Relationship between knowledge of hiv, self-perceived vulnerability and sexual risk behaviours among community clinic workers in chile
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Objective: To test the hypothesis of an association between knowledge and sexual risk behaviours (SRB) among community-clinic workers in Chile, explained by the confounding effect of self-perceived vulnerability to HIV. Methods: Analysis of a cross-sectional survey, nested within a quasi-experimental study of 720 community-clinic workers in Santiago. The SRB score combined number of sexual partners and condom use, coded as “high”/“low” SRB. The Knowledge of HIV, a 25-item index, was coded as “inadequate”/“adequate” knowledge. Self-perceived vulnerability to HIV was categorised as “high”/“moderate”/“low”. Control variables included socio-demographics, educational level, and occupation. Descriptive, association and confounding analysis was developed through proportions/averages, Chi-square tests, and logistic regression (OR-estimations). Results: Respondents were 78,2% female, 46,8% married, 67,6% Catholic, mean age 38,9 years(d.s.=10.5), 69% had University/Diploma level and 58,7% reported occupational risk of HIV. An adequate level of Knowledge (75% sample) was associated with educational level (OR=2.5,CI=1.7-3.4) and occupational risk (OR=3.3,CI=2.2-5.0). Self-perceived vulnerability was “low” in 71,5% cases. A negative association between Knowledge and SRB was found (OR=0.55,CI=0.35–0.86), but Self-perceived vulnerability did not have a confounding effect on this relationship. Conclusions: Some community-clinic workers had inaccurate knowledge of HIV, which was associated to SRB. Self-perceived vulnerability did not have a confounding effect, however, future studies should further analyse occupational risk of HIV as possible driving factor in health workers´ perception of their risk. Focused training programmes should be developed to enhance basic knowledge of HIV in this group.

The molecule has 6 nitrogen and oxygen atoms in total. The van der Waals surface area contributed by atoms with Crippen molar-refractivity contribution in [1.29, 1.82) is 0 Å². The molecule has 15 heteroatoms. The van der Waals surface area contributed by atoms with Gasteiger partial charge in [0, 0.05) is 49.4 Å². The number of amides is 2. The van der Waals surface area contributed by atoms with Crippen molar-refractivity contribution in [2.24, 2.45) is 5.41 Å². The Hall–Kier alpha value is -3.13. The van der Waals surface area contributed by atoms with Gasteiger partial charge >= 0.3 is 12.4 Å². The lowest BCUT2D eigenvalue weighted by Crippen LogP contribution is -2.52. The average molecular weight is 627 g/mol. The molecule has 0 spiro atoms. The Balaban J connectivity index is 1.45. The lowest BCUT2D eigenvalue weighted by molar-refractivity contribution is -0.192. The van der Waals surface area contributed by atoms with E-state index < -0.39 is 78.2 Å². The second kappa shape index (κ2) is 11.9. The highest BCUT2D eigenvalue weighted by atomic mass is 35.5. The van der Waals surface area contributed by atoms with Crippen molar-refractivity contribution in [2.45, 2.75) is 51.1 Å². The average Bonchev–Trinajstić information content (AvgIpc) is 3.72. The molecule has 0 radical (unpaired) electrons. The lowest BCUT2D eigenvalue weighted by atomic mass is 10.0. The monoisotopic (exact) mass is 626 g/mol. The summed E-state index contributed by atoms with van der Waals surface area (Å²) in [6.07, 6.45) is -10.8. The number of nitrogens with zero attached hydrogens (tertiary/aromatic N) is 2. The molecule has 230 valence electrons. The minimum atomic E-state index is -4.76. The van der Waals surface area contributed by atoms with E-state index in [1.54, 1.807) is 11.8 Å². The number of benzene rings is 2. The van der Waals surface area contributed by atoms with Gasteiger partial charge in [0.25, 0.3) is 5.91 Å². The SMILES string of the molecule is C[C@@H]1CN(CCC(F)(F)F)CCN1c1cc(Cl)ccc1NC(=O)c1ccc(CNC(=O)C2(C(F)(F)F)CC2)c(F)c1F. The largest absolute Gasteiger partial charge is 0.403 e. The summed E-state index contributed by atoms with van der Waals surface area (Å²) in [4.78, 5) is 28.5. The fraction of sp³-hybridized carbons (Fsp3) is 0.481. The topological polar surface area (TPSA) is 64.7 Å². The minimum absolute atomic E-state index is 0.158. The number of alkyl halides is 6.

- Revista de Salud Pública